Psalm 5; 1 Chronicles 5:23–6:30; Acts 10:9–23a

Psalm 5: This David psalm draws a stark contrast between those who follow God and those who reject God.  The man of God (David?) knows, “LORD, in the morning You hear my voice, in the morning I lay it before You and wait.”  God is no small-g god: “For not a god desiring wickedness are You, / no evil will sojourn by You.” (5)  Since God cannot abide evil, there must be severe consequences for evildoers: “You destroy the pronouncers of lies, / a man of blood and deceit the LORD loathes.” (7)

This is the quality of God–his hatred of evil and those who do evil–that we’d prefer not to think about. In our culture where the highest moral stance is “tolerance,” God is anachronistically intolerant.

In this psalm, the greatest sin is deceit and falsehood: “An open grave their throat,/ their tongue, smooth-talking. Condemn them, O God.” (10) And the prayer is for justice to be meted out by God himself: “Let them fall by their counsels for their many sins. / Cast them off for they have rebelled against You.” (11) In a culture that tosses off “white lies” with casual abandon and engages in falsehood at every level, we stand condemned by these verses.

1 Chronicles 5:23–6:30: The genealogical inventory continues relentlessly. The half-tribe of Manasseh (one of Joseph’s two sons) gets fairly short shrift. Even though they included “mighty warriors, famous men, heads of their clans,” (5:24b) their sins brought only destruction in the end: “But they transgressed against the God of their ancestors, and prostituted themselves to the gods of the peoples of the land” (25) The Chronicler lumps them with the Reubenites and the Gadites and together, this piece of Israel met their deserved fate: “the God of Israel stirred up the spirit of King Pul of Assyria, the spirit of King Tilgath-pilneser of Assyria, and he carried them away,.” (26) End of story.

The generations of Levites, on the other hand, are treated far more kindly. The author lists the genealogies of all three of Levi’s sons, and we encounter notable names such as Samuel and Joel along the way.  I’m guessing our Chronicler was himself a Levite when we compare the language he uses. Unlike the angry God who caused Israel to be conquered by Assyria, he treats the Judean exile much more gently: “the Lord sent Judah and Jerusalem into exile by the hand of Nebuchadnezzar.” (6:13) Notice how God merely “sends” Judah away to Babylon. The details of this “sending” are almost conveniently omitted.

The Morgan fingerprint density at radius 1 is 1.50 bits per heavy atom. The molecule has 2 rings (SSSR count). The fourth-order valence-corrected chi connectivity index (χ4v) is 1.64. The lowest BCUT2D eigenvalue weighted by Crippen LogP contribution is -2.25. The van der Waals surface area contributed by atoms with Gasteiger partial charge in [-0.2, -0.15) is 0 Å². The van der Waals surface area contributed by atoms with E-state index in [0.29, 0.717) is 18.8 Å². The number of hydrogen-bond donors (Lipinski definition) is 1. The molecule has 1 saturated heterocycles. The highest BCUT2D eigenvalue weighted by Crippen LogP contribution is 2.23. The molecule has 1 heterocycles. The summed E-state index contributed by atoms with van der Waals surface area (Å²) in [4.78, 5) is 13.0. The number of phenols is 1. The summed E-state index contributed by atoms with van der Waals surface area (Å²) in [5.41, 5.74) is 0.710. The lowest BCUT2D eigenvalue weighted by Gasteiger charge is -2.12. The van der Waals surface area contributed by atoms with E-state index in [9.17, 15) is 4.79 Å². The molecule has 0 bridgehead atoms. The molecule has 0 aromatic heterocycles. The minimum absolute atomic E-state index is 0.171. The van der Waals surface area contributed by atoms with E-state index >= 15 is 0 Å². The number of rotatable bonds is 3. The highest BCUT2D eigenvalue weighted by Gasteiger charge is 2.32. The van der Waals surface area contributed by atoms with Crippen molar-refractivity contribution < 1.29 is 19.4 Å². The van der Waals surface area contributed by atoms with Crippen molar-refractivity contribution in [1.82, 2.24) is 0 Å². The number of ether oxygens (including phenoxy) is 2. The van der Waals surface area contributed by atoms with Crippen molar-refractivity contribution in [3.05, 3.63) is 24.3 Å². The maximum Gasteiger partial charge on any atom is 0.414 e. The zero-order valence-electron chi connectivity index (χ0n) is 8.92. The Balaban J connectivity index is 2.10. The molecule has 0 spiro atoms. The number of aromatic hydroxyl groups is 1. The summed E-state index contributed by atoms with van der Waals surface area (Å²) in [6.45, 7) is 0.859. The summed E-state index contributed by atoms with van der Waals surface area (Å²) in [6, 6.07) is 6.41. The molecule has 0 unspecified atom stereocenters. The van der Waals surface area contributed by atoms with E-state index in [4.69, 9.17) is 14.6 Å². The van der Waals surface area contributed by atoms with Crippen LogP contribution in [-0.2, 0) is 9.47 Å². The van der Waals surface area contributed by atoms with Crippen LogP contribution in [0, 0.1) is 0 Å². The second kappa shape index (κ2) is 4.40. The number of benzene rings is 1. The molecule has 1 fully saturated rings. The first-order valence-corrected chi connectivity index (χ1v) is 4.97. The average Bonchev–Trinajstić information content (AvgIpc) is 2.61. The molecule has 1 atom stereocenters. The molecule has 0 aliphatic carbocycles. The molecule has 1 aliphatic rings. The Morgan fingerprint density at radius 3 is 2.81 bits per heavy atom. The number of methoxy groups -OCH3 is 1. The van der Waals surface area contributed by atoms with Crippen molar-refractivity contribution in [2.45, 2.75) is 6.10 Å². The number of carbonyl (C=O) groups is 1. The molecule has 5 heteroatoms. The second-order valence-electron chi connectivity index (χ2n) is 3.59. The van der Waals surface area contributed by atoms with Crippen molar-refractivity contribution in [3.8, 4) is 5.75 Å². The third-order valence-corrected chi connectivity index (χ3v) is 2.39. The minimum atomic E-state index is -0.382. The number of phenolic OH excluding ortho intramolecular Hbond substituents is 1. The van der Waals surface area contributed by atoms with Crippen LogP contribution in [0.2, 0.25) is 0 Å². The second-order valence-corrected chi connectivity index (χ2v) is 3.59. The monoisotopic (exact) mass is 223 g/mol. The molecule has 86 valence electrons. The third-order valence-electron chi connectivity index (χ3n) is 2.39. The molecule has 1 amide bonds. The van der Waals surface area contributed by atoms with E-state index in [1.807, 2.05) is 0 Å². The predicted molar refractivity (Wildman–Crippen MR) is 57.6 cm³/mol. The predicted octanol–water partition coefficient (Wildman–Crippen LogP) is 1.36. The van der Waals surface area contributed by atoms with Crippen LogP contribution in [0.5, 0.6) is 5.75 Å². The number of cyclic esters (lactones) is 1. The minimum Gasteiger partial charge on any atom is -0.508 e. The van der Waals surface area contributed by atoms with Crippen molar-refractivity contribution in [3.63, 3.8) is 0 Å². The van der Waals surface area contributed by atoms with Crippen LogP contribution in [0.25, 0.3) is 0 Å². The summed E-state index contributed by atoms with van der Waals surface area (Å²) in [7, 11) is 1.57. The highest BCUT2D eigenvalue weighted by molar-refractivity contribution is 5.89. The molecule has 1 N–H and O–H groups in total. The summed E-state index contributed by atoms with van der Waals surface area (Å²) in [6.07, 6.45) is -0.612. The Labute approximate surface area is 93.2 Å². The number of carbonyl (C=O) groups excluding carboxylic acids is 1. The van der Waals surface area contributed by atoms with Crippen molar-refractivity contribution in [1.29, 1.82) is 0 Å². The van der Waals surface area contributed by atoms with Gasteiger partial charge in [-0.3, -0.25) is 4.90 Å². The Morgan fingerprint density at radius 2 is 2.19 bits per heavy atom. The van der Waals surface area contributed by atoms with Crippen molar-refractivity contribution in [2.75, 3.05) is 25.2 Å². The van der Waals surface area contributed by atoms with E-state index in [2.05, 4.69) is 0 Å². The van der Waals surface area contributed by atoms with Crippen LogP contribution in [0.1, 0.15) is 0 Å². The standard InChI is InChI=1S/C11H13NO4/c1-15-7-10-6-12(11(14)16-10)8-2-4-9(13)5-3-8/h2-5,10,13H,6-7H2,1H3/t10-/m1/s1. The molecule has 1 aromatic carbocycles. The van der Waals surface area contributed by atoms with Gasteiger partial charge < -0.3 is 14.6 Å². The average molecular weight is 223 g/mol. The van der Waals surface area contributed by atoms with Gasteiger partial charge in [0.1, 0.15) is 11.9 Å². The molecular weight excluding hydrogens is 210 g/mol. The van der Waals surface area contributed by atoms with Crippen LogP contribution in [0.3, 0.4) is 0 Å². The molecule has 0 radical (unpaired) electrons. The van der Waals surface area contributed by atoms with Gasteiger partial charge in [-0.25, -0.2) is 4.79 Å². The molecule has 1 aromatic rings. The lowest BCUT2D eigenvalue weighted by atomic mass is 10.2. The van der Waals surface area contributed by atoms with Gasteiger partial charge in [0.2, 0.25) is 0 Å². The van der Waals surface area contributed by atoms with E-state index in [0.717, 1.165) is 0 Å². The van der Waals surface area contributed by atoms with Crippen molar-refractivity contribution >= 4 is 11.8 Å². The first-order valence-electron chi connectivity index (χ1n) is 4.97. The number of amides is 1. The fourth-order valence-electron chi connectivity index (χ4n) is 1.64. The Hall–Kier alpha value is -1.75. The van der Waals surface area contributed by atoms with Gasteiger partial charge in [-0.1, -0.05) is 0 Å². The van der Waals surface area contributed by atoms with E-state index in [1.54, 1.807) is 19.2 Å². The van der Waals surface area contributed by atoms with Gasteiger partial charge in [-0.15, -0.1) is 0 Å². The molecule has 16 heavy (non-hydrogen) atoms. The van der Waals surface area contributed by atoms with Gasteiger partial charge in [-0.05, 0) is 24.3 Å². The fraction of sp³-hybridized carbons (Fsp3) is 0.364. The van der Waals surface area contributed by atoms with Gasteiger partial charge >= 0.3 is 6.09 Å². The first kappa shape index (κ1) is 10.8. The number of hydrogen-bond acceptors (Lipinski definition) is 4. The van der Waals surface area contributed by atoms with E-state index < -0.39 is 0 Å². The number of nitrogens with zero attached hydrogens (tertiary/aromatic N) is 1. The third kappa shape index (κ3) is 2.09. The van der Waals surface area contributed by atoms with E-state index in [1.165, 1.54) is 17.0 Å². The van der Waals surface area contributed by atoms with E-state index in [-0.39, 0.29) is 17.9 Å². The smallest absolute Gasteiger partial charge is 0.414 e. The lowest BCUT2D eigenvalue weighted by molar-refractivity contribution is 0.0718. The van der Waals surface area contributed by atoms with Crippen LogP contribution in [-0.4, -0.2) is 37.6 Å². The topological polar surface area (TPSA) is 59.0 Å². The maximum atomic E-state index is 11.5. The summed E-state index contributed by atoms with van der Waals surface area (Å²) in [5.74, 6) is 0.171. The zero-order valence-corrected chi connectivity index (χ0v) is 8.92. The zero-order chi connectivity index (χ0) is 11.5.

Acts 10:9–23a: Peter goes p on to the roof to pray, becomes hungry and asks someone to prepare lunch. Suddenly, rather than an angelic visitation, Peter falls into a trance and witnesses the amazing gentile picnic blanket of unclean animals descending from heaven. He distinctly hears God tell him to kill and eat those unclean foods, noting “What God has made clean, you must not call profane.” (15b). Significantly, this repeats three times before Peter is convinced.

Not coincidentally, the messengers from Cornelius show up and ask for Peter. They explain they are from Cornelius, “a centurion, an upright and God-fearing man, who is well spoken of by the whole Jewish nation, was directed by a holy angel to send for you to come to his house and to hear what you have to say.” (22)

This incident is Luke’s all-important bridge point of “The Way” becoming something far greater than a growing Jewish sect. What God is declaring “clean” is far more than some animals that lie outside Jewish dietary laws. With Cornelius as the model of the gentile who respects Judaism–and who in turn is respected by the Jews–we are about to see the message of Jesus Christ explode onto the world stage. Although there have been numerous references to “aliens” among the Jews deserving God’s blessings all through the OT, and even Jesus’ hint of a message that carries far beyond the Jews when he praises the faith of the gentile woman who was willing to eat the crumbs from the Jewish table, it is only now where the  we anticipate gentiles becoming full equals with the Jews.

As Peter’s–and the church’s– subsequent history proves, this is neither an easy nor trivial transition. But Luke makes it abundantly clear here that it is God-driven.


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